Getting Rudy Gay in a trade from Toronto was not a sign the Kings want to make a run at the playoffs right now in the West — they are one of just two teams in a deep conference with no real shot at the postseason (Utah is the other).
No, this was about future cap space (once the Gay deal ends) and seeing what players fit next to centerpiece DeMarcus Cousins — can Gay and recently acquired Derrick Williams work as frontcourt partners with Cousins? I’m not sold (unless Gay wants to start passing to Cousins in the post, something he didn’t do consistently with Jonas Valanciunas) but it’s a gamble worth taking for the Kings who didn’t give up that much in the trade.
One thing is for sure: Sacramento is not done reshaping the roster. Next on the trade block is Kings starting power forward Jason Thompson, reports Marc Stein at ESPN.
Next up? League sources told ESPN.com that the Kings will be trying to find a new home for forward Jason Thompson, who presumably wouldn’t quibble with a fresh start after the arrivals of Gay and Williams to play alongside Cousins.
The market for Thompson isn’t going to be that strong. He’s got good size at 6’11” and has shown stretches of solid play in the past but has regressed with his shooting the past couple seasons (46.6 percent this season) and he’s an average rebounder and defender. On top of that he is owed $19.2 million over the next three seasons guaranteed, which is not an outrageous amount but teams are careful about tying up future cap space with players who are not stars.
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Still this is a sign the Kings are retooling their roster with Cousins as the heart of it. Those orders likely cone all the way from ownership. We will see how GM Pete D’Alessandro decides to execute those orders.
Pelicans owner Tom Benson hospitalized with flu symptoms
METAIRIE, La. (AP) — New Orleans Saints and Pelicans Owner Tom Benson has been hospitalized with flu symptoms.
A statement released Wednesday by the NFL and NBA clubs says their 90-year-old owner is resting comfortably at Ochsner Medical Center, a hospital which also serves as a major sponsor and which owns naming rights to the teams’ training headquarters.
Benson has owned the New Orleans Saints since 1985 and bought the New Orleans Pelicans in 2012.
In recent years, Benson has overhauled his estate plan so that his third wife, Gayle, would be first in line to inherit control of the two major professional franchises.
Report: Seattle hosting Kings-Warriors preseason game
Spurs coach Gregg Popovich said he’d be surprised if Kawhi Leonard played again this season, a stark reversal from just a month ago. Back then, even while announcing Leonard was out indefinitely with a quad injury, the San Antonio coach said Leonard wouldn’t miss the rest of the season.
After spending 10 days before the All-Star break in New York consulting with a specialist to gather a second opinion on his right quad injury, All-NBA forward Kawhi Leonard bears the burden of determining when he’s prepared to play again, sources told ESPN.
Leonard has been medically cleared to return from the right quad tendinopathy injury, but since shutting down a nine-game return to the Spurs that ended Jan. 13, he has elected against returning to the active roster, sources said.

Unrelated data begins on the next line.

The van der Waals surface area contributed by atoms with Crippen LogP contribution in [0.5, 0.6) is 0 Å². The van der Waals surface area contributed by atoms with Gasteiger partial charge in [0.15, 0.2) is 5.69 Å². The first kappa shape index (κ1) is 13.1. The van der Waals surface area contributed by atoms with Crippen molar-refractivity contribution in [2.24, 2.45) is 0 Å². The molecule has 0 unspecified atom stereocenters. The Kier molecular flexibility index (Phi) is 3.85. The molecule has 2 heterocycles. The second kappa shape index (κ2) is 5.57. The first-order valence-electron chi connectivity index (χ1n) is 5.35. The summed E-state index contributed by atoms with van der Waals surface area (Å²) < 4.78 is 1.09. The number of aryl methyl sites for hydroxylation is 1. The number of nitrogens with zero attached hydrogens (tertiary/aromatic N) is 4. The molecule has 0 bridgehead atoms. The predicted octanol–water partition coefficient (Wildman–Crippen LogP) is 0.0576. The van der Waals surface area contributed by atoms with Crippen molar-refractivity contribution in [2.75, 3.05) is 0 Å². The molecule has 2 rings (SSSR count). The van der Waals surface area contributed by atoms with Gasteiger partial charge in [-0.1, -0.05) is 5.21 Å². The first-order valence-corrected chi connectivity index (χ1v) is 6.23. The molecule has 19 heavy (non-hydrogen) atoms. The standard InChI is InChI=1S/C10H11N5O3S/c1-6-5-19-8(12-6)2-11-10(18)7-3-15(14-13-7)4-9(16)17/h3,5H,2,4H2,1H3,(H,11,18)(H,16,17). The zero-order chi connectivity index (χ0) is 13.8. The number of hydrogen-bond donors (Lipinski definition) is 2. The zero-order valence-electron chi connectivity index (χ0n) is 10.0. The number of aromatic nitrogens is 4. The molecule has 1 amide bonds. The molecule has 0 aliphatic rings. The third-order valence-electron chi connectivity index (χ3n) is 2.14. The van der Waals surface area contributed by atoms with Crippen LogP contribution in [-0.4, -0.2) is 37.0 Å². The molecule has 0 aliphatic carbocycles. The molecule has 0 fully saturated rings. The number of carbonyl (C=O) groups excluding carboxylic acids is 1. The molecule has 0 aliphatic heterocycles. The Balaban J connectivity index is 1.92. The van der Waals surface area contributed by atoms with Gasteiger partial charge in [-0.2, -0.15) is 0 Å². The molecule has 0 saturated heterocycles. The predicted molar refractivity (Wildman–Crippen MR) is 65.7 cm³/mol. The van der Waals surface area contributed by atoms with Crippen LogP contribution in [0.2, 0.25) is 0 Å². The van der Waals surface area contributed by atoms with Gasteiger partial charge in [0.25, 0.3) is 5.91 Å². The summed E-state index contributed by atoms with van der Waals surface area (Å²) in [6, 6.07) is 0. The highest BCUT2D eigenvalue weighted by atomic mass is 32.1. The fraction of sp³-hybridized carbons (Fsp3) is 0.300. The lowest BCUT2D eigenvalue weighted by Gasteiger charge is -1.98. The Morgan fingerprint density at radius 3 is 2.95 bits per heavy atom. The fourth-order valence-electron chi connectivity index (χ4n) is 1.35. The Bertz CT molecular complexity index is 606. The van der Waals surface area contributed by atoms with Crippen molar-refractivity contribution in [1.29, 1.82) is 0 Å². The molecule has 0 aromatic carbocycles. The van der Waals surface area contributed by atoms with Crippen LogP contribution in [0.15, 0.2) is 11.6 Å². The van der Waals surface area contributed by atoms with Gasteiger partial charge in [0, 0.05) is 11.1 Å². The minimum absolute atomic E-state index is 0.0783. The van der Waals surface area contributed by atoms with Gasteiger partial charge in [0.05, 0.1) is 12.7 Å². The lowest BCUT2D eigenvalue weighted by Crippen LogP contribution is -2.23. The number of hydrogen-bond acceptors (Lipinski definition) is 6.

The uncertainty surrounding this season — and Leonard’s future which could include free agency in the summer of 2019 — has inspired a palpable stress around the organization, league sources said.
At first glance, this sounds like Derrick Rose five years ago. Even after he was cleared to play following a torn ACL, the then-Bulls star remained mysterious about when he’d suit up. His confidence in his physical abilities seemed to be a major issue, and he was never the same player since (suffering more leg injuries).
But the Spurs famously favor resting players to preserve long-term health. They seem unlikely to rush back Leonard. They might even sit players who want to play more often. And Leonard isn’t Rose.
Still, it’s clear something is amiss in San Antonio. Maybe not amiss enough to end Leonard’s tenure there, but the longer this lingers, the more time for tension to percolate.
Report: Dennis Smith Jr. planned to have J. Cole dunk in dunk-contest routine
The dunk-contest scoring system – five judges ranking dunks on a scale of 6-10 – is plenty flawed. There should have been a larger difference between the Smith and Victor Oladipo dunks the Dallas point guard mentioned. But Oladipo didn’t advance, either. Personally, I thought the right two players – eventual-winner Donovan Mitchell and runner-up Larry Nance Jr. – advanced.
Maybe Smith was more upset about the missed opportunity – dunks (plural!) involving rapper J. Cole.
If Dennis had made it to the finals, Cole was going to throw him the alley-oop. But then the plan was, he was going to throw him the oop, Dennis would dunk it, and then Cole would catch the ball, and then he’d dunk it too. That was going to be the ill, craziest dunk-contest use of a prop or a person ever. But we never got to saw it, because they were holding out until the final round. They didn’t want to bring it out in the first round.
This certainly would have been unprecedented and cool. But unless Smith had something amazing planned for the alley-oop, the best element would have been Cole dunking. That would have upstaged Smith, who’s presumably the one being judged.
For what it’s worth, Cole can dunk. We’ve seen it in the celebrity game: